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Tennis: Last Piece From Paris 2019 Rafa Wins • That’s 12 By Alix Ramsay

Rafael Nadal of Spain poses with the trophy after winning the men’s final match against Dominic Thiem of Austria during the French Open tennis tournament at Roland Garros in Paris, France, 09 June 2019. Nadal won the French Open title 12th times. EPA-EFE/SRDJAN SUKI



Am off home on the morrow…. that’s all folks from Roland Garros • French Open 2019 


History can be desperately dull. The greatest moments in the development of mankind reduced to a handful of dates, numbers and statistics, scratchings in a record book that barely give a hint of what actually happened.


When tennis geeks trawl through those record books in decades to come, they will see that on June 9, 2019, Rafael Nadal of Manacor in Mallorca won his 12th French Open title, the 18th grand slam title of his career, by beating Dominic Thiem of Lichtenworth, Austria, 6-3, 5-7, 6-1, 6-1.


Unless those geeks read that very carefully and then take a moment to process the information, they will not have a clue what actually happened in this summer’s Roland Garros final. Rafa won his twelfth French Open. He has been winning in Paris since 2005.


Only when he has been injured (knee problems in 2009 and a wrist issue in 2016) or that one season in 2015 when he showed signs of being mortal (his confidence had evaporated) has he not been able to walk away with the Coupe Des Mousquetaires. That is a decade and a half of owning Roland Garros. Most players would sell their endorsement contracts to the devil to guarantee a 15-year career much less 15 years of sweeping all before them.


No man or woman in the history of the sport has ever won 12 titles at the same grand slam tournament. True, Margaret Court won 11 Australian titles but she was playing in age when most of the top women did not make the trip down south to the land of sun, sharks and flies. In comparison to Raf’s achievements, Court’s now beaten record is little more than a dry collection of numbers in that old book.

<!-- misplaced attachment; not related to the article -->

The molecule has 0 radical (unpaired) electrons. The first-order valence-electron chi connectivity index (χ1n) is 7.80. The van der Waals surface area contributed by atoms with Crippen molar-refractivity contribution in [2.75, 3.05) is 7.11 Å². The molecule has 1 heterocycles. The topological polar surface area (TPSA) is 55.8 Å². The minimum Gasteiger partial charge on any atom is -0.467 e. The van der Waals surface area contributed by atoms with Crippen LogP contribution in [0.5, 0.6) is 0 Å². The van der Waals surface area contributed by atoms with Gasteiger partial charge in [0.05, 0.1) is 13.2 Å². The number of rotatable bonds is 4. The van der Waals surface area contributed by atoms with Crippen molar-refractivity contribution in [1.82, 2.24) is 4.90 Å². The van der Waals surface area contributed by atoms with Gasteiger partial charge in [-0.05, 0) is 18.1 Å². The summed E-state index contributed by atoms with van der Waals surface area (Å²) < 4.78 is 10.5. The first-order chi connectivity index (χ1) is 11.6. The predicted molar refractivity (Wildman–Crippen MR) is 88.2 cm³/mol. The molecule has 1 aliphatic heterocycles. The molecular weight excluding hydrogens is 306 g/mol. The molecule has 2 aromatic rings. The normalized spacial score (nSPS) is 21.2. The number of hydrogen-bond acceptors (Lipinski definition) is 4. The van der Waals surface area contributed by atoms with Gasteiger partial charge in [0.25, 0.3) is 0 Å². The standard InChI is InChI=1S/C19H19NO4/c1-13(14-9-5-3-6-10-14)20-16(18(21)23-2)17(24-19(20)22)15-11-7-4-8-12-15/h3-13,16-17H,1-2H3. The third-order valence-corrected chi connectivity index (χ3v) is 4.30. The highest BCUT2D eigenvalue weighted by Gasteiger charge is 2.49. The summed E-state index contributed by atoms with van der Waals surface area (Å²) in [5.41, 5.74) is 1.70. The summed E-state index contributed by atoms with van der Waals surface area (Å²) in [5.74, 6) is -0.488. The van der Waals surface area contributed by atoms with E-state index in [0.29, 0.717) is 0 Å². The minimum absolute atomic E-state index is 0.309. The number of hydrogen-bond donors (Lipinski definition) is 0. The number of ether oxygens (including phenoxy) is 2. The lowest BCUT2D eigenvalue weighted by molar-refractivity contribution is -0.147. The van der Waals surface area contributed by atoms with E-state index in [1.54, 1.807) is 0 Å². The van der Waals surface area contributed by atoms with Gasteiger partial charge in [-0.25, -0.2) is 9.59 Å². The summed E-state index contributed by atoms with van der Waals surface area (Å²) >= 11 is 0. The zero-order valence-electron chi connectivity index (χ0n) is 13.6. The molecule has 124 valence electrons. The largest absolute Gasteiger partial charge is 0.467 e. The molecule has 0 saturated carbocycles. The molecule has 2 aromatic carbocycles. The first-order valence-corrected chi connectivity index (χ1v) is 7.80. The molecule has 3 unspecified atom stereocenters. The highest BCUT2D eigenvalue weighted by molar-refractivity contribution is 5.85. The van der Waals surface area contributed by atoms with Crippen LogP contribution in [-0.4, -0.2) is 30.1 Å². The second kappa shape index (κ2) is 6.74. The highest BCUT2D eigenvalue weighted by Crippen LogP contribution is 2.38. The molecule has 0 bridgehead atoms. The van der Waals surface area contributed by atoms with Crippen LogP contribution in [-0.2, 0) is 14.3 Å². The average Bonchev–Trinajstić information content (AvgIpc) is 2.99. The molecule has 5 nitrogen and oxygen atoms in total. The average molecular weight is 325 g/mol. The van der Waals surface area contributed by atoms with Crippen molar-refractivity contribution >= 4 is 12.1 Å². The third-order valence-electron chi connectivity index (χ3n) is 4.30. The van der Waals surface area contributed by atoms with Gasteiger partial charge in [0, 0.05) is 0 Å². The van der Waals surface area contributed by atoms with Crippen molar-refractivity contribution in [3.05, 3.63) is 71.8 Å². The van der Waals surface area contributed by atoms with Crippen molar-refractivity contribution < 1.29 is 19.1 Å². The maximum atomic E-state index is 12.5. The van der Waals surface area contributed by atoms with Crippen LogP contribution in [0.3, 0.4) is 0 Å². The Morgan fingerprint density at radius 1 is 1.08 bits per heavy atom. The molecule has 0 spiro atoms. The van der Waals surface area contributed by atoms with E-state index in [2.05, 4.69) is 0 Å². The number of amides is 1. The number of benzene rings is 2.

But the record books will also show that Roger Federer has won 20 grand slam titles, eight of them at Wimbledon. On paper, he is the GOAT. But his eight cups in SW19 – a record in itself – pales by comparison to Rafa’s 12 at Roland Garros. And now that Raf has his 12th, he is just two major trophies behind Rodge. So the Roland Garros GOAT is nipping at the heels of the GOAT of everywhere else. History really doesn’t tell the whole story.


We all remember the noughties, the days when Rodge was in his absolute pomp. His tennis was beautiful, his talent matchless. But that ability to collect grand slam trophies as others collect stamps could not last forever – the rest of the field got better and it was not just Rafa elbowing him out of the way in the latter stages of the major events, there was Djokovic and Murray to slow him down. Not to mention Juan Martin del Potro. And, of course, there is the small matter of time: Rodge will be 38 in August. He cannot chase silverware in the way he did as a younger man.


But Rafa is something else again. Seasons come and seasons go and still Rafa keeps winning. His game style has changed over the years but the dominance, the brilliance and the unwavering intensity he brings to every match never changes. Tennis has never seen his like before and will never see his like again.


The first set on Sunday’s final was one of the finest played in a major final that anyone can remember. From the very first ball, the power, the intensity and quality of the rallies were beyond belief. Thiem did everything in his power – and his power is pretty damned impressive on clay – to stop the defending champion but it was never enough.


There was barely a cigarette paper between them: in rallies of five to eight shots, they were dead level, in rallies over nine shots, they were dead level. Only in the short points of under four shots was Raf dominating. But then when another break point opportunity went begging – another good serve from Rafa – Thiem look frustrated and out of ideas. And Rafa pounced and the first set was his. Or, as Thiem put it: “he took the chance and stepped right on me.”


The second set was not at the same level but still Thiem kept at it, never knowing let a ball pass him, throwing everything he left at the Spanish legend. And then he did a silly thing: he won the second set. Raf got tight as he served to stay in that set, Thiem broke it was one set all. And then Rafa regrouped. And you really don’t want Rafa regrouping and getting better when you are in the middle of trying to win a grand slam final. From that moment on, it was one way traffic.


At 33, Raf looked stronger than ever, more unbeatable than ever and more like the greatest player ever to lift a racket than ever. Not that the history books will record that. According to them he just won 6-3, 5-7, 6-1, 6-1.


All of which leads us to believe the old saying that history is bunk. Or as Rafa is wont to say: “That is the sport. That is the true.”

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